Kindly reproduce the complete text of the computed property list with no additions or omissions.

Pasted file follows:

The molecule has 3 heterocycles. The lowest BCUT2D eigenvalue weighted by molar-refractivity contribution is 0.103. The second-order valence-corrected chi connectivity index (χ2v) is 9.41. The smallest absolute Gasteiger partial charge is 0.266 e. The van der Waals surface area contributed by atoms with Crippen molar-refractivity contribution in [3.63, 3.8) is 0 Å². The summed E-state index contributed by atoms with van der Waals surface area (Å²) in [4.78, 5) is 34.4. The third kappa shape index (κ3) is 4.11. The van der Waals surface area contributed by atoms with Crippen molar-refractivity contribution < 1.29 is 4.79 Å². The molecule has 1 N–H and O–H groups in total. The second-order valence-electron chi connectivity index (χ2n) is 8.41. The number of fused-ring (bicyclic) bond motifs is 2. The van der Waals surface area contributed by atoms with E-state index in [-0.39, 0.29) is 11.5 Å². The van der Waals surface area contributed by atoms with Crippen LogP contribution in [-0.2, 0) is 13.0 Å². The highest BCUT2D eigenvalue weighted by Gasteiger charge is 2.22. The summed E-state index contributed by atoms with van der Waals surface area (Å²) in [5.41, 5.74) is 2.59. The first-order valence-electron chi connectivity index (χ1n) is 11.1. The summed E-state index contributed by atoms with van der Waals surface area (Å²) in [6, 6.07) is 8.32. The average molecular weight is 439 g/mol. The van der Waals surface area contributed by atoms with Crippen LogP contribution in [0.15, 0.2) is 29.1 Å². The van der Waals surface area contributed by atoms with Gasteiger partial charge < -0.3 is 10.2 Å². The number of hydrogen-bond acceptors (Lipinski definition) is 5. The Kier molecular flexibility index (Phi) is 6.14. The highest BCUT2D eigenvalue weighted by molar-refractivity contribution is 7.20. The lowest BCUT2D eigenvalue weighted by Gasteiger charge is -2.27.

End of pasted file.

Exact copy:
The molecule has 3 heterocycles. The lowest BCUT2D eigenvalue weighted by molar-refractivity contribution is 0.103. The second-order valence-corrected chi connectivity index (χ2v) is 9.41. The smallest absolute Gasteiger partial charge is 0.266 e. The van der Waals surface area contributed by atoms with Crippen molar-refractivity contribution in [3.63, 3.8) is 0 Å². The summed E-state index contributed by atoms with van der Waals surface area (Å²) in [4.78, 5) is 34.4. The third kappa shape index (κ3) is 4.11. The van der Waals surface area contributed by atoms with Crippen molar-refractivity contribution < 1.29 is 4.79 Å². The molecule has 1 N–H and O–H groups in total. The second-order valence-electron chi connectivity index (χ2n) is 8.41. The number of fused-ring (bicyclic) bond motifs is 2. The van der Waals surface area contributed by atoms with E-state index in [-0.39, 0.29) is 11.5 Å². The van der Waals surface area contributed by atoms with Crippen LogP contribution in [-0.2, 0) is 13.0 Å². The highest BCUT2D eigenvalue weighted by Gasteiger charge is 2.22. The summed E-state index contributed by atoms with van der Waals surface area (Å²) in [5.41, 5.74) is 2.59. The first-order valence-electron chi connectivity index (χ1n) is 11.1. The summed E-state index contributed by atoms with van der Waals surface area (Å²) in [6, 6.07) is 8.32. The average molecular weight is 439 g/mol. The van der Waals surface area contributed by atoms with Crippen LogP contribution in [0.15, 0.2) is 29.1 Å². The van der Waals surface area contributed by atoms with Gasteiger partial charge < -0.3 is 10.2 Å². The number of hydrogen-bond acceptors (Lipinski definition) is 5. The Kier molecular flexibility index (Phi) is 6.14. The highest BCUT2D eigenvalue weighted by molar-refractivity contribution is 7.20. The lowest BCUT2D eigenvalue weighted by Gasteiger charge is -2.27.